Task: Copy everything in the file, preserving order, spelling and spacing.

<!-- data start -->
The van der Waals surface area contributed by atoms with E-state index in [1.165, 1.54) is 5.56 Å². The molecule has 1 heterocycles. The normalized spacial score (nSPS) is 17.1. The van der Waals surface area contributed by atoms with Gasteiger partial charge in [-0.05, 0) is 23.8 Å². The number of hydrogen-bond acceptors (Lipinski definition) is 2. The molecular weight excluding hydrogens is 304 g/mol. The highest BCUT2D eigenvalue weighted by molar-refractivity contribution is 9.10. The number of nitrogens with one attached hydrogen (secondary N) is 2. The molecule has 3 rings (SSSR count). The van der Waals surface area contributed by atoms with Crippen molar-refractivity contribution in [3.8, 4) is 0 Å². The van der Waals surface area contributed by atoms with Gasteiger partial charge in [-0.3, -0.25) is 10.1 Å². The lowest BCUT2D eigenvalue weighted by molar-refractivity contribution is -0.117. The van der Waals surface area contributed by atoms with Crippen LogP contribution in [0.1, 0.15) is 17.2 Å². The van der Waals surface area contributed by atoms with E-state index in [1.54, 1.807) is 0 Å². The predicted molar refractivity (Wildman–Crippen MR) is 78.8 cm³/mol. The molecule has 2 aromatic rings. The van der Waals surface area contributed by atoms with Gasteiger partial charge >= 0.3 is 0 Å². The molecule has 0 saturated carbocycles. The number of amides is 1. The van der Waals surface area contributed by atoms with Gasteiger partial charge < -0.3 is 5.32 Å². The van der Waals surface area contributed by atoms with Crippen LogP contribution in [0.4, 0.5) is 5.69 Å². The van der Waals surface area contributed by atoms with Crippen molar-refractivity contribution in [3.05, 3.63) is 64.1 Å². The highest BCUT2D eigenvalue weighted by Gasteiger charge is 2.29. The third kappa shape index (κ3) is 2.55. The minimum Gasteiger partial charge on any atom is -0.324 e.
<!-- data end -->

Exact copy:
The van der Waals surface area contributed by atoms with E-state index in [1.165, 1.54) is 5.56 Å². The molecule has 1 heterocycles. The normalized spacial score (nSPS) is 17.1. The van der Waals surface area contributed by atoms with Gasteiger partial charge in [-0.05, 0) is 23.8 Å². The number of hydrogen-bond acceptors (Lipinski definition) is 2. The molecular weight excluding hydrogens is 304 g/mol. The highest BCUT2D eigenvalue weighted by molar-refractivity contribution is 9.10. The number of nitrogens with one attached hydrogen (secondary N) is 2. The molecule has 3 rings (SSSR count). The van der Waals surface area contributed by atoms with Crippen molar-refractivity contribution in [3.8, 4) is 0 Å². The van der Waals surface area contributed by atoms with Gasteiger partial charge in [-0.3, -0.25) is 10.1 Å². The lowest BCUT2D eigenvalue weighted by molar-refractivity contribution is -0.117. The van der Waals surface area contributed by atoms with Crippen LogP contribution in [0.1, 0.15) is 17.2 Å². The van der Waals surface area contributed by atoms with E-state index in [1.54, 1.807) is 0 Å². The predicted molar refractivity (Wildman–Crippen MR) is 78.8 cm³/mol. The molecule has 2 aromatic rings. The van der Waals surface area contributed by atoms with Gasteiger partial charge >= 0.3 is 0 Å². The molecule has 0 saturated carbocycles. The number of amides is 1. The van der Waals surface area contributed by atoms with Gasteiger partial charge < -0.3 is 5.32 Å². The van der Waals surface area contributed by atoms with Crippen LogP contribution in [0.4, 0.5) is 5.69 Å². The van der Waals surface area contributed by atoms with Crippen molar-refractivity contribution in [3.05, 3.63) is 64.1 Å². The highest BCUT2D eigenvalue weighted by Gasteiger charge is 2.29. The third kappa shape index (κ3) is 2.55. The minimum Gasteiger partial charge on any atom is -0.324 e.